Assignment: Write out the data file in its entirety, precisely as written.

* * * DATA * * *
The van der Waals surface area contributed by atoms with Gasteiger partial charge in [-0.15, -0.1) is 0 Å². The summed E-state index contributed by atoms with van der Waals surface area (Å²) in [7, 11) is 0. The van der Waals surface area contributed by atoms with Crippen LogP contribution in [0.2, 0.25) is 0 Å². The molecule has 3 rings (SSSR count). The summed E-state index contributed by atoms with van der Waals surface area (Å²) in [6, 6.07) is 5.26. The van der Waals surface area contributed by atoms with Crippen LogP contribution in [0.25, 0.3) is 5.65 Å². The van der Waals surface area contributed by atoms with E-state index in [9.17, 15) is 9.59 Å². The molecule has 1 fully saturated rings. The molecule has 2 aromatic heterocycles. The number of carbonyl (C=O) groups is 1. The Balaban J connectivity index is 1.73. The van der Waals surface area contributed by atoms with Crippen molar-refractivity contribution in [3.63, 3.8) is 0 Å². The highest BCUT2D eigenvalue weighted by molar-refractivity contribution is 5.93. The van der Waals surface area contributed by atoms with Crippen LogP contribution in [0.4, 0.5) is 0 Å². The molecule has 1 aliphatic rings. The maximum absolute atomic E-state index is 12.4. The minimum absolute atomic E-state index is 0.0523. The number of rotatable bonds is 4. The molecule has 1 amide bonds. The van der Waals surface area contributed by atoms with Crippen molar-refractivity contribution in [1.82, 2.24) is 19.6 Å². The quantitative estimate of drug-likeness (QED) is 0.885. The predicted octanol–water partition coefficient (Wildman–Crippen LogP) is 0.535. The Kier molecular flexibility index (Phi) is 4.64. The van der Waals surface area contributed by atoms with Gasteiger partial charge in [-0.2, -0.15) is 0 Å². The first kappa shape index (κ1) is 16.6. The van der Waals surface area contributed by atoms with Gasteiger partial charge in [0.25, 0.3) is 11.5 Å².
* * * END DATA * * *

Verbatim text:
The van der Waals surface area contributed by atoms with Gasteiger partial charge in [-0.15, -0.1) is 0 Å². The summed E-state index contributed by atoms with van der Waals surface area (Å²) in [7, 11) is 0. The van der Waals surface area contributed by atoms with Crippen LogP contribution in [0.2, 0.25) is 0 Å². The molecule has 3 rings (SSSR count). The summed E-state index contributed by atoms with van der Waals surface area (Å²) in [6, 6.07) is 5.26. The van der Waals surface area contributed by atoms with Crippen LogP contribution in [0.25, 0.3) is 5.65 Å². The van der Waals surface area contributed by atoms with E-state index in [9.17, 15) is 9.59 Å². The molecule has 1 fully saturated rings. The molecule has 2 aromatic heterocycles. The number of carbonyl (C=O) groups is 1. The Balaban J connectivity index is 1.73. The van der Waals surface area contributed by atoms with Crippen molar-refractivity contribution in [3.63, 3.8) is 0 Å². The highest BCUT2D eigenvalue weighted by molar-refractivity contribution is 5.93. The van der Waals surface area contributed by atoms with Crippen LogP contribution in [0.4, 0.5) is 0 Å². The molecule has 1 aliphatic rings. The maximum absolute atomic E-state index is 12.4. The minimum absolute atomic E-state index is 0.0523. The number of rotatable bonds is 4. The molecule has 1 amide bonds. The van der Waals surface area contributed by atoms with Crippen molar-refractivity contribution in [1.82, 2.24) is 19.6 Å². The quantitative estimate of drug-likeness (QED) is 0.885. The predicted octanol–water partition coefficient (Wildman–Crippen LogP) is 0.535. The Kier molecular flexibility index (Phi) is 4.64. The van der Waals surface area contributed by atoms with Gasteiger partial charge in [-0.2, -0.15) is 0 Å². The first kappa shape index (κ1) is 16.6. The van der Waals surface area contributed by atoms with Gasteiger partial charge in [0.25, 0.3) is 11.5 Å².